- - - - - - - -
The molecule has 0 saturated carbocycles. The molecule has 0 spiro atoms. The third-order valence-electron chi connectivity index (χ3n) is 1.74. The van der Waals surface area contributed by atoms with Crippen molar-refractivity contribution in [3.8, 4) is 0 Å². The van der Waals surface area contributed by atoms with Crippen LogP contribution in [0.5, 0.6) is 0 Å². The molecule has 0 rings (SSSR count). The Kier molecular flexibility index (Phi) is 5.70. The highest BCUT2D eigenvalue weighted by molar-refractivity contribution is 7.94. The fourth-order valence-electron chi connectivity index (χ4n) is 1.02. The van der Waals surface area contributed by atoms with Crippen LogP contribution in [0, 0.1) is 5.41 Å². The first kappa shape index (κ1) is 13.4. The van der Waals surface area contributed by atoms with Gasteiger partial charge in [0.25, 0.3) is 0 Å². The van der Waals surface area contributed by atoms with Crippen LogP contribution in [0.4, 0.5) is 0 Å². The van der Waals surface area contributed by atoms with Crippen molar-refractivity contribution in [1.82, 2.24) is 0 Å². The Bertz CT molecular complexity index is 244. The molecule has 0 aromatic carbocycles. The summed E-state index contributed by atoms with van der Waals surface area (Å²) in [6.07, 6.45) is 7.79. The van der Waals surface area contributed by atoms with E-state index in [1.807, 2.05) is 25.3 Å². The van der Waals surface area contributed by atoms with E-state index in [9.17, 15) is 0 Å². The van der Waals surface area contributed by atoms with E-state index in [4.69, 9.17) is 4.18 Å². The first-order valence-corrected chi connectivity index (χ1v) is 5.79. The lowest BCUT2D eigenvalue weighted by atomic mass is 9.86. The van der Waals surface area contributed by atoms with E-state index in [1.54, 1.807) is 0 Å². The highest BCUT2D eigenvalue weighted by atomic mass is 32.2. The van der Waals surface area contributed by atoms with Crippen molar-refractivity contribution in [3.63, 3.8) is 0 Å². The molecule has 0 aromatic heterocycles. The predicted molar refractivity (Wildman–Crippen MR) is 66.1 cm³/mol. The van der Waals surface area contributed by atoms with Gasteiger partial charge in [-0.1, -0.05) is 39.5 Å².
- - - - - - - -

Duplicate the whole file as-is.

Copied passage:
The molecule has 0 saturated carbocycles. The molecule has 0 spiro atoms. The third-order valence-electron chi connectivity index (χ3n) is 1.74. The van der Waals surface area contributed by atoms with Crippen molar-refractivity contribution in [3.8, 4) is 0 Å². The van der Waals surface area contributed by atoms with Crippen LogP contribution in [0.5, 0.6) is 0 Å². The molecule has 0 rings (SSSR count). The Kier molecular flexibility index (Phi) is 5.70. The highest BCUT2D eigenvalue weighted by molar-refractivity contribution is 7.94. The fourth-order valence-electron chi connectivity index (χ4n) is 1.02. The van der Waals surface area contributed by atoms with Crippen LogP contribution in [0, 0.1) is 5.41 Å². The first kappa shape index (κ1) is 13.4. The van der Waals surface area contributed by atoms with Gasteiger partial charge in [0.25, 0.3) is 0 Å². The van der Waals surface area contributed by atoms with Crippen LogP contribution in [0.4, 0.5) is 0 Å². The van der Waals surface area contributed by atoms with Crippen molar-refractivity contribution in [1.82, 2.24) is 0 Å². The Bertz CT molecular complexity index is 244. The molecule has 0 aromatic carbocycles. The summed E-state index contributed by atoms with van der Waals surface area (Å²) in [6.07, 6.45) is 7.79. The van der Waals surface area contributed by atoms with E-state index in [1.807, 2.05) is 25.3 Å². The van der Waals surface area contributed by atoms with E-state index in [9.17, 15) is 0 Å². The van der Waals surface area contributed by atoms with E-state index in [4.69, 9.17) is 4.18 Å². The first-order valence-corrected chi connectivity index (χ1v) is 5.79. The lowest BCUT2D eigenvalue weighted by atomic mass is 9.86. The van der Waals surface area contributed by atoms with E-state index in [1.54, 1.807) is 0 Å². The highest BCUT2D eigenvalue weighted by atomic mass is 32.2. The van der Waals surface area contributed by atoms with Crippen molar-refractivity contribution in [3.63, 3.8) is 0 Å². The molecule has 0 aromatic heterocycles. The predicted molar refractivity (Wildman–Crippen MR) is 66.1 cm³/mol. The van der Waals surface area contributed by atoms with Gasteiger partial charge in [-0.1, -0.05) is 39.5 Å².